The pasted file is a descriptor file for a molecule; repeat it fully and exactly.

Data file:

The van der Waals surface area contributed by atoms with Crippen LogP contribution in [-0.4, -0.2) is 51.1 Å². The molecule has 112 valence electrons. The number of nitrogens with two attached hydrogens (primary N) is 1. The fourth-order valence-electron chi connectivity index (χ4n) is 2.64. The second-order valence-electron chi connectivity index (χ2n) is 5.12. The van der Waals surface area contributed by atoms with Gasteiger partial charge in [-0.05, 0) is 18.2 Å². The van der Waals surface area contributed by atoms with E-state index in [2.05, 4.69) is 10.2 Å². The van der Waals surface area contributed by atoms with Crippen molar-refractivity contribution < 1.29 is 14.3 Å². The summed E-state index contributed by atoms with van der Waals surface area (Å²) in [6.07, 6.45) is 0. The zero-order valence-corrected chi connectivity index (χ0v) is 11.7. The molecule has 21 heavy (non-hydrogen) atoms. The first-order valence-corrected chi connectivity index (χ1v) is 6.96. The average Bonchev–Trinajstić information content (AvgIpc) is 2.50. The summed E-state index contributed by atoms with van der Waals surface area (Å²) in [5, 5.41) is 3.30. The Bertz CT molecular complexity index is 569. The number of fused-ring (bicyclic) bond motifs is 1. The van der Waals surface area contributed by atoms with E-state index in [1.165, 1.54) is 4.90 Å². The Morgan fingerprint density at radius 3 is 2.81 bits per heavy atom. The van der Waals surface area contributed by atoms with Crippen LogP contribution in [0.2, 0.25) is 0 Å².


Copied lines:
The van der Waals surface area contributed by atoms with Crippen LogP contribution in [-0.4, -0.2) is 51.1 Å². The molecule has 112 valence electrons. The number of nitrogens with two attached hydrogens (primary N) is 1. The fourth-order valence-electron chi connectivity index (χ4n) is 2.64. The second-order valence-electron chi connectivity index (χ2n) is 5.12. The van der Waals surface area contributed by atoms with Gasteiger partial charge in [-0.05, 0) is 18.2 Å². The van der Waals surface area contributed by atoms with E-state index in [2.05, 4.69) is 10.2 Å². The van der Waals surface area contributed by atoms with Crippen molar-refractivity contribution < 1.29 is 14.3 Å². The summed E-state index contributed by atoms with van der Waals surface area (Å²) in [6.07, 6.45) is 0. The zero-order valence-corrected chi connectivity index (χ0v) is 11.7. The molecule has 21 heavy (non-hydrogen) atoms. The first-order valence-corrected chi connectivity index (χ1v) is 6.96. The average Bonchev–Trinajstić information content (AvgIpc) is 2.50. The summed E-state index contributed by atoms with van der Waals surface area (Å²) in [5, 5.41) is 3.30. The Bertz CT molecular complexity index is 569. The number of fused-ring (bicyclic) bond motifs is 1. The van der Waals surface area contributed by atoms with E-state index in [1.165, 1.54) is 4.90 Å². The Morgan fingerprint density at radius 3 is 2.81 bits per heavy atom. The van der Waals surface area contributed by atoms with Crippen LogP contribution in [0.2, 0.25) is 0 Å².